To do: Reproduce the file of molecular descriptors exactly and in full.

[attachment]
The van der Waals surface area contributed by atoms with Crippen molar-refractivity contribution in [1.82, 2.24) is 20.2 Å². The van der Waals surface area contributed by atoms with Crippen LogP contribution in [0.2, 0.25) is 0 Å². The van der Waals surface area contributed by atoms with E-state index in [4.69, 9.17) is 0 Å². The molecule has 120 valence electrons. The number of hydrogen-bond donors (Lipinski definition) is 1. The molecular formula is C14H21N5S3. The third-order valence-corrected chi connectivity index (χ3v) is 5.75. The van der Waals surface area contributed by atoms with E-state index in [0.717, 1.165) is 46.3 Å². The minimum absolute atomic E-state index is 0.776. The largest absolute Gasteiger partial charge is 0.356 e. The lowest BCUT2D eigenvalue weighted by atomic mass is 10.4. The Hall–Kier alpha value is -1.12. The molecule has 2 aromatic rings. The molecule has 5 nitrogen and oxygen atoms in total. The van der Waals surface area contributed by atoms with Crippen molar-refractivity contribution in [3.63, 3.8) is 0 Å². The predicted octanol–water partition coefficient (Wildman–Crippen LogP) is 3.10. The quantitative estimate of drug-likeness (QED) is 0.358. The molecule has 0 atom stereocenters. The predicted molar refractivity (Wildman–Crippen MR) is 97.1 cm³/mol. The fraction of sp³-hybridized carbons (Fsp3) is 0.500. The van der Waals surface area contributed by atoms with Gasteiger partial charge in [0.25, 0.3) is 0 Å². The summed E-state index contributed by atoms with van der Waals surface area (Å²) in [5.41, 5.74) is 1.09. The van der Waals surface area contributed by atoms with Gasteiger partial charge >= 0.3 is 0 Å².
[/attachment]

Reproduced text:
The van der Waals surface area contributed by atoms with Crippen molar-refractivity contribution in [1.82, 2.24) is 20.2 Å². The van der Waals surface area contributed by atoms with Crippen LogP contribution in [0.2, 0.25) is 0 Å². The van der Waals surface area contributed by atoms with E-state index in [4.69, 9.17) is 0 Å². The molecule has 120 valence electrons. The number of hydrogen-bond donors (Lipinski definition) is 1. The molecular formula is C14H21N5S3. The third-order valence-corrected chi connectivity index (χ3v) is 5.75. The van der Waals surface area contributed by atoms with E-state index in [0.717, 1.165) is 46.3 Å². The minimum absolute atomic E-state index is 0.776. The largest absolute Gasteiger partial charge is 0.356 e. The lowest BCUT2D eigenvalue weighted by atomic mass is 10.4. The Hall–Kier alpha value is -1.12. The molecule has 2 aromatic rings. The molecule has 5 nitrogen and oxygen atoms in total. The van der Waals surface area contributed by atoms with Crippen molar-refractivity contribution in [3.63, 3.8) is 0 Å². The predicted octanol–water partition coefficient (Wildman–Crippen LogP) is 3.10. The quantitative estimate of drug-likeness (QED) is 0.358. The molecule has 0 atom stereocenters. The predicted molar refractivity (Wildman–Crippen MR) is 97.1 cm³/mol. The fraction of sp³-hybridized carbons (Fsp3) is 0.500. The van der Waals surface area contributed by atoms with Gasteiger partial charge in [0.25, 0.3) is 0 Å². The summed E-state index contributed by atoms with van der Waals surface area (Å²) in [5.41, 5.74) is 1.09. The van der Waals surface area contributed by atoms with Gasteiger partial charge >= 0.3 is 0 Å².